Rachel Whiteread - commonly written as Rachael Whiteread in error, as above! - was born in London in 1963. She attended Brighton Polytechnic and the Slade School of Art.
Whiteread produced a series of works that explored the space around objects, including Ghost (1990), an impression of the inside of a room, with traces of the door, window, fireplace and other features, now visible on the on the exterior of the work.
Whiteread achieved international recognition in 1993 for her first public commission, House: a concrete cast of the interior space of a terraced house.
While the agreement was for a limited period at the original site, the installation was destroyed without discussion at the end of the period, despite the interest it had attracted - and despite the many alternative fates that were available to the local council.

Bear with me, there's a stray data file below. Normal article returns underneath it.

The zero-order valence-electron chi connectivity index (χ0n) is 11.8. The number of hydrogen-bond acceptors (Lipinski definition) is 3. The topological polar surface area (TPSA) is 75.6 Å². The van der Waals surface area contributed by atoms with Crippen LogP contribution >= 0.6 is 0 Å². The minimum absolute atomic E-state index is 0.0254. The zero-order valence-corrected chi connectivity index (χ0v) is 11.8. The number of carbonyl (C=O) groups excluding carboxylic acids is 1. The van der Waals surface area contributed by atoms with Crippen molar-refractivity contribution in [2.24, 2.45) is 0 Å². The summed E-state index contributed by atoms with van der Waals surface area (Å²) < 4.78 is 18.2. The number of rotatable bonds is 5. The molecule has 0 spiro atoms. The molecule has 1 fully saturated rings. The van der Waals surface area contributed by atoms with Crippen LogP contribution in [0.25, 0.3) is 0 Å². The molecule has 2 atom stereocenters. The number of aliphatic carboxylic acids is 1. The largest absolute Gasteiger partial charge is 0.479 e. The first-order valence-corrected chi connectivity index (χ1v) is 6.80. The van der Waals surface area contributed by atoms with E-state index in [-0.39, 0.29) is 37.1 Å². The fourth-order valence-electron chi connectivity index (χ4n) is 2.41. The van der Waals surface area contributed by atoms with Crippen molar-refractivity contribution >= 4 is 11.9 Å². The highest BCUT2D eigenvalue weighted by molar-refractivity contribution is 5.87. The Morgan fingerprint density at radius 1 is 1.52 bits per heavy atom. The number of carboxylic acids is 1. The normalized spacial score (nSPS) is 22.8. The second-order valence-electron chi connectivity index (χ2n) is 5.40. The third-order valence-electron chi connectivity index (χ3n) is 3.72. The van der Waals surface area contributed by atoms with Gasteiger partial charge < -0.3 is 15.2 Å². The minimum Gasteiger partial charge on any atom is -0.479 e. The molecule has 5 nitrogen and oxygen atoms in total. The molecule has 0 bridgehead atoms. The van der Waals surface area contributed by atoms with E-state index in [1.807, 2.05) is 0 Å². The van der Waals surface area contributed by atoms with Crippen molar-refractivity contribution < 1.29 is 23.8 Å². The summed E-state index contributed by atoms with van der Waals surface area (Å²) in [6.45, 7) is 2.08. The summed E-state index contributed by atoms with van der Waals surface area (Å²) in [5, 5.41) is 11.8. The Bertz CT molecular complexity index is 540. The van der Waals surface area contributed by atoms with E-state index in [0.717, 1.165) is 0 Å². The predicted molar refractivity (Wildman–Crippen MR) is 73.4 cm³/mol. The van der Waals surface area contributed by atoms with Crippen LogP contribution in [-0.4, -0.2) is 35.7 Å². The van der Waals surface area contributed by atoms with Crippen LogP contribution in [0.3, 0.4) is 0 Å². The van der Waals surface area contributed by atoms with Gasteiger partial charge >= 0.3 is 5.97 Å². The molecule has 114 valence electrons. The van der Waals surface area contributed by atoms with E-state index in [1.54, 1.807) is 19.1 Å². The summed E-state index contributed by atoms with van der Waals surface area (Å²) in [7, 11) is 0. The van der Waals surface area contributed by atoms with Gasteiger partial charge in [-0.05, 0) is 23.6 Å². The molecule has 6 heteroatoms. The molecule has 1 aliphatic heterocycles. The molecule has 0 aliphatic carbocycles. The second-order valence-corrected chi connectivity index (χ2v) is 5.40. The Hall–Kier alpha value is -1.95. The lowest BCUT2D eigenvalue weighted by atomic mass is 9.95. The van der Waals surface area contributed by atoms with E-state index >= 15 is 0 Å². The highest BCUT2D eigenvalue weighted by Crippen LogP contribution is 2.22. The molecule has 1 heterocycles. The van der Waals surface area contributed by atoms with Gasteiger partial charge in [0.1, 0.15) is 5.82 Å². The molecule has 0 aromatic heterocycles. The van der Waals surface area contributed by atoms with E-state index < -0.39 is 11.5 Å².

Whiteread had been nominated for the Turner Prize in 1991, and again in 1993 - this time, she won; for her 'resonant sculptures of the spaces surrounding domestic objects and room.'
'Charity Box' is another such sculpture.
Rachel Whiteread's award provoked - in the words of the BBC - howls of anguish from the tabloids.
Whiteread gained further international attention for her work Monument (2001), an installation on the 'fourth plinth' at London's Trafalger Square.
It was a facsimile of the granite plinth on which it stood, cast in clear resin. It was a mirror image of the original, its bulk rendered almost insubstantial by the material.
|16 January 2008|